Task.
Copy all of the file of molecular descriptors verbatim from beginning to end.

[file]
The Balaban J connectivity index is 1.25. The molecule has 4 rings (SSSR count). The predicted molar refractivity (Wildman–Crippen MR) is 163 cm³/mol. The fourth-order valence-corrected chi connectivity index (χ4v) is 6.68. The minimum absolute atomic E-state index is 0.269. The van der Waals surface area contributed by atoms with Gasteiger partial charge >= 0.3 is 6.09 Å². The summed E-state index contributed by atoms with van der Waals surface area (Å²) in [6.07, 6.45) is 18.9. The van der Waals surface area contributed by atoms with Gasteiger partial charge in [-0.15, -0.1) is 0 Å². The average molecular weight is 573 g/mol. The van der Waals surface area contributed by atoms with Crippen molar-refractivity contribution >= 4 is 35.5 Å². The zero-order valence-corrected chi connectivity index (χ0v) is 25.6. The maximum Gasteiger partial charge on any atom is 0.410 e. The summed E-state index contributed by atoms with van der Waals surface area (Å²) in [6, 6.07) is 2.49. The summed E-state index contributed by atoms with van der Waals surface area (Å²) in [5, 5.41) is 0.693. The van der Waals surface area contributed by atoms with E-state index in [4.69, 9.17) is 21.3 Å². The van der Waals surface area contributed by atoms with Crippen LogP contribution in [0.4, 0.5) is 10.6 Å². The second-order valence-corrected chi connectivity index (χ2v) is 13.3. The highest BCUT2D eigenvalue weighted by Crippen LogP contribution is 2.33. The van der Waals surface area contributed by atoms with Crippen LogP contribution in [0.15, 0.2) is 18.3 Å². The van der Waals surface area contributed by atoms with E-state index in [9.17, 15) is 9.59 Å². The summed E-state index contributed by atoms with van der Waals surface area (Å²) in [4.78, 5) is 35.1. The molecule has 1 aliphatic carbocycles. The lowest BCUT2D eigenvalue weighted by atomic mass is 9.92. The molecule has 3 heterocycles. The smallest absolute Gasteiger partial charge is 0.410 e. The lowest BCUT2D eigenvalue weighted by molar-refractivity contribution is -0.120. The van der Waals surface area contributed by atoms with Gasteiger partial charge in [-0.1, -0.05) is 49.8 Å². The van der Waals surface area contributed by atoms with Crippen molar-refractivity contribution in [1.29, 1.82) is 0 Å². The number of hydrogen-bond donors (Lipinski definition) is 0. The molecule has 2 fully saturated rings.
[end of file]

The Balaban J connectivity index is 1.25. The molecule has 4 rings (SSSR count). The predicted molar refractivity (Wildman–Crippen MR) is 163 cm³/mol. The fourth-order valence-corrected chi connectivity index (χ4v) is 6.68. The minimum absolute atomic E-state index is 0.269. The van der Waals surface area contributed by atoms with Gasteiger partial charge >= 0.3 is 6.09 Å². The summed E-state index contributed by atoms with van der Waals surface area (Å²) in [6.07, 6.45) is 18.9. The van der Waals surface area contributed by atoms with Gasteiger partial charge in [-0.15, -0.1) is 0 Å². The average molecular weight is 573 g/mol. The van der Waals surface area contributed by atoms with Crippen molar-refractivity contribution >= 4 is 35.5 Å². The zero-order valence-corrected chi connectivity index (χ0v) is 25.6. The maximum Gasteiger partial charge on any atom is 0.410 e. The summed E-state index contributed by atoms with van der Waals surface area (Å²) in [6, 6.07) is 2.49. The summed E-state index contributed by atoms with van der Waals surface area (Å²) in [5, 5.41) is 0.693. The van der Waals surface area contributed by atoms with E-state index in [4.69, 9.17) is 21.3 Å². The van der Waals surface area contributed by atoms with Crippen LogP contribution in [0.4, 0.5) is 10.6 Å². The second-order valence-corrected chi connectivity index (χ2v) is 13.3. The highest BCUT2D eigenvalue weighted by Crippen LogP contribution is 2.33. The van der Waals surface area contributed by atoms with Crippen LogP contribution in [0.15, 0.2) is 18.3 Å². The van der Waals surface area contributed by atoms with E-state index in [9.17, 15) is 9.59 Å². The summed E-state index contributed by atoms with van der Waals surface area (Å²) in [4.78, 5) is 35.1. The molecule has 1 aliphatic carbocycles. The lowest BCUT2D eigenvalue weighted by atomic mass is 9.92. The molecule has 3 heterocycles. The smallest absolute Gasteiger partial charge is 0.410 e. The lowest BCUT2D eigenvalue weighted by molar-refractivity contribution is -0.120. The van der Waals surface area contributed by atoms with Gasteiger partial charge in [-0.1, -0.05) is 49.8 Å². The van der Waals surface area contributed by atoms with Crippen molar-refractivity contribution in [1.29, 1.82) is 0 Å². The number of hydrogen-bond donors (Lipinski definition) is 0. The molecule has 2 fully saturated rings.